Even so, it’s supremely odd to see Kore-eda working here in French, with Catherine Deneuve as his star. Very few Japanese directors work outside their own language and culture. Very few French divas would see much point in taking such a risk, either. And yet here we are, Deneuve playing Fabienne, an ageing star of French cinema, and Kore-eda telling a story that appears to have little connection to his past work.
But wait, there’s more, in terms of degree of difficulty. Ethan Hawke plays a second-rate American TV actor named Hank, doing his scenes in English. Juliette Binoche, as Lumir, daughter of Fabienne, wife of Hank, does her scenes in both languages. And to cap it off, there’s also a bilingual child, Clementine Grenier, playing their daughter. All the film needs is a dog – and there he is, scampering around under Deneuve’s expensively shod feet.
More imperious than a queen, Fabienne is also a selfish cow with no maternal instincts.
The film is as odd as it sounds – not in a bad way, but with some caveats. Kore-eda makes it wryly funny, primarily by having Deneuve play to our expectations of how a grande-dame of the French cinema might behave, and by suggesting it is all autobiographical (Fabienne is Deneuve’s middle name). More imperious than a queen, Fabienne is also a selfish cow with no maternal instincts. She lies constantly, uses people as servants, dismisses all rivals. She is beloved only of those who do not know her.
Lumir decamped some years earlier to America to become a scriptwriter. She arrives back a few days after the publication of her mother’s memoir, which she had been promised she could read before publication. They have never had an easy relationship because Lumir always felt unloved. The book is the last straw. Fabienne happily admits her shortcomings. Career was everything, she says. I wanted to be a great actress and I am, so it was worth it: get over it. The book is not accurate, she agrees, because the truth is so dull. Her refusal to lie makes Fabienne forgivable, but only just. That’s ultimately why you want someone like Deneuve in the role. She can make this woman seem real and human, not simply monstrous.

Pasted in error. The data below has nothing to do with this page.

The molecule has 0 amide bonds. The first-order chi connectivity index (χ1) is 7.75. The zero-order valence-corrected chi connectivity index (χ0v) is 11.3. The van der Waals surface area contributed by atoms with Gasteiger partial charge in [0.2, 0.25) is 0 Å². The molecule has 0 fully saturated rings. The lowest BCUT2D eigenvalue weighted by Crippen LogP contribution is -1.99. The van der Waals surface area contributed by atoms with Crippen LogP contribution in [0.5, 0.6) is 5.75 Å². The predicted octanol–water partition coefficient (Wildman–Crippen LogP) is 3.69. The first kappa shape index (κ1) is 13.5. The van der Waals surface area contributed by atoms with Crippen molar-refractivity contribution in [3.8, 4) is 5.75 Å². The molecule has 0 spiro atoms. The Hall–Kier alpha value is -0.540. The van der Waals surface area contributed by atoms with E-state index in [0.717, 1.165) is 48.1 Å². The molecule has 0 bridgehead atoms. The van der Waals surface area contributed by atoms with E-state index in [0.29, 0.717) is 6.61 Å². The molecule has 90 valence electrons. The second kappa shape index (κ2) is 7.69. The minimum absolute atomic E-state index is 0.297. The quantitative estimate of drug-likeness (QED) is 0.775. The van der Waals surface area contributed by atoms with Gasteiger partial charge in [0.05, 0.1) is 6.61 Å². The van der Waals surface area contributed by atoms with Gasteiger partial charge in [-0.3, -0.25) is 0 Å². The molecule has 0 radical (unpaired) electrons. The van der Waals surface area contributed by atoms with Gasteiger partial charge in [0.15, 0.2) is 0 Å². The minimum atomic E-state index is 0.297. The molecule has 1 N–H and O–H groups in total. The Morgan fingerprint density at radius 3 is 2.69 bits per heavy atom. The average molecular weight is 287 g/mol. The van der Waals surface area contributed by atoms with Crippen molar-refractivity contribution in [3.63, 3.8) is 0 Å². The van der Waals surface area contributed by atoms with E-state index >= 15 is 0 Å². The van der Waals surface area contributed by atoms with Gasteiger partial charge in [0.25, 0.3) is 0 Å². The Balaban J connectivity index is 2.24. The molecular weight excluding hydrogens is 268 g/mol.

Most of these scenes take place in Fabienne’s substantial Parisian house, in winter. We see almost nothing of the streets, except to show us that the house is behind a prison – another joke. Fabienne is shooting a film with a young director, a sci-fi story in which her character has spent years in space, to arrest the ageing process. When she returns to Earth, her daughter has grown old, but not Fabienne. Manon Clavel plays an up-and-coming actress with huge talent. Fabienne can hardly bear to look at her.
This texture is rich, as we expect from Kore-eda, and it’s delivered without a sign of jitters. On the other hand, there is no feeling of jeopardy either, nor of the emotional grandeur that characterises his Japanese work. It feels like a chamber piece because it is: a chance for the director to observe an ocean-going star in all her glory, to see what he can do as her captain. Kore-eda, at university, wanted to be a novelist. That is part of what makes his Japanese films so rich, but here, it feels a little underweight. There’s not much at stake between these privileged few. Death was always in the corner in his Japanese films. It takes a holiday here.